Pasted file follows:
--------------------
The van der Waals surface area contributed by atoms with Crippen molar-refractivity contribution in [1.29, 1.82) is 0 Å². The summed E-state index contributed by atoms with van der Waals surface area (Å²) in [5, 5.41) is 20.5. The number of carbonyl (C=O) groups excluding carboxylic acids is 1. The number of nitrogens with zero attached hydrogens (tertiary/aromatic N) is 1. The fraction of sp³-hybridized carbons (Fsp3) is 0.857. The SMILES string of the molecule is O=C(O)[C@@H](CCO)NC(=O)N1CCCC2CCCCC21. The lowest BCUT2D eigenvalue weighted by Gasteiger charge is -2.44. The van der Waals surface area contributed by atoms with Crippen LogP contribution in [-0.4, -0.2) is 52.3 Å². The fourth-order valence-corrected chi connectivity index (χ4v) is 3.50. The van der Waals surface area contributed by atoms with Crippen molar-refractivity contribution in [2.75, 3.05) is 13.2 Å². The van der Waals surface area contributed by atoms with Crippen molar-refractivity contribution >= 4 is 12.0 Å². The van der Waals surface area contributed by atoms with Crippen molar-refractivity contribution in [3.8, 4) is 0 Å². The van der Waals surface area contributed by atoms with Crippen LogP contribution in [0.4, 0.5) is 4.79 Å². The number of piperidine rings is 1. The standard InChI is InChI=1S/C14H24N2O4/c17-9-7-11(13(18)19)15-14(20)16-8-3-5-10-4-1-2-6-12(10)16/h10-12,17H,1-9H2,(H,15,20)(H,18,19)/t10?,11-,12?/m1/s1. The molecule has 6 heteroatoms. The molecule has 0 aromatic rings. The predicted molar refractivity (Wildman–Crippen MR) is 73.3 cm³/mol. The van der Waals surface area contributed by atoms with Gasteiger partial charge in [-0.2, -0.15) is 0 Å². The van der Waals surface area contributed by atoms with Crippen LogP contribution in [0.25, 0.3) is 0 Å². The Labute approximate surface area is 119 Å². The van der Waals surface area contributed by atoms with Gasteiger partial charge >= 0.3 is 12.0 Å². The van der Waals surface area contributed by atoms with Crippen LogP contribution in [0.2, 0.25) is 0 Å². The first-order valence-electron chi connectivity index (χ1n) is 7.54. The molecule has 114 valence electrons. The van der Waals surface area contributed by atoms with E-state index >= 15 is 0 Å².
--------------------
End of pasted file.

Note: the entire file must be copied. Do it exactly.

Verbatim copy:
The van der Waals surface area contributed by atoms with Crippen molar-refractivity contribution in [1.29, 1.82) is 0 Å². The summed E-state index contributed by atoms with van der Waals surface area (Å²) in [5, 5.41) is 20.5. The number of carbonyl (C=O) groups excluding carboxylic acids is 1. The number of nitrogens with zero attached hydrogens (tertiary/aromatic N) is 1. The fraction of sp³-hybridized carbons (Fsp3) is 0.857. The SMILES string of the molecule is O=C(O)[C@@H](CCO)NC(=O)N1CCCC2CCCCC21. The lowest BCUT2D eigenvalue weighted by Gasteiger charge is -2.44. The van der Waals surface area contributed by atoms with Crippen LogP contribution in [-0.4, -0.2) is 52.3 Å². The fourth-order valence-corrected chi connectivity index (χ4v) is 3.50. The van der Waals surface area contributed by atoms with Crippen molar-refractivity contribution in [2.75, 3.05) is 13.2 Å². The van der Waals surface area contributed by atoms with Crippen molar-refractivity contribution >= 4 is 12.0 Å². The van der Waals surface area contributed by atoms with Crippen molar-refractivity contribution in [3.8, 4) is 0 Å². The van der Waals surface area contributed by atoms with Crippen LogP contribution in [0.4, 0.5) is 4.79 Å². The number of piperidine rings is 1. The standard InChI is InChI=1S/C14H24N2O4/c17-9-7-11(13(18)19)15-14(20)16-8-3-5-10-4-1-2-6-12(10)16/h10-12,17H,1-9H2,(H,15,20)(H,18,19)/t10?,11-,12?/m1/s1. The molecule has 6 heteroatoms. The molecule has 0 aromatic rings. The predicted molar refractivity (Wildman–Crippen MR) is 73.3 cm³/mol. The van der Waals surface area contributed by atoms with Gasteiger partial charge in [-0.2, -0.15) is 0 Å². The van der Waals surface area contributed by atoms with Crippen LogP contribution in [0.25, 0.3) is 0 Å². The Labute approximate surface area is 119 Å². The van der Waals surface area contributed by atoms with Gasteiger partial charge >= 0.3 is 12.0 Å². The van der Waals surface area contributed by atoms with Crippen LogP contribution in [0.2, 0.25) is 0 Å². The first-order valence-electron chi connectivity index (χ1n) is 7.54. The molecule has 114 valence electrons. The van der Waals surface area contributed by atoms with E-state index >= 15 is 0 Å².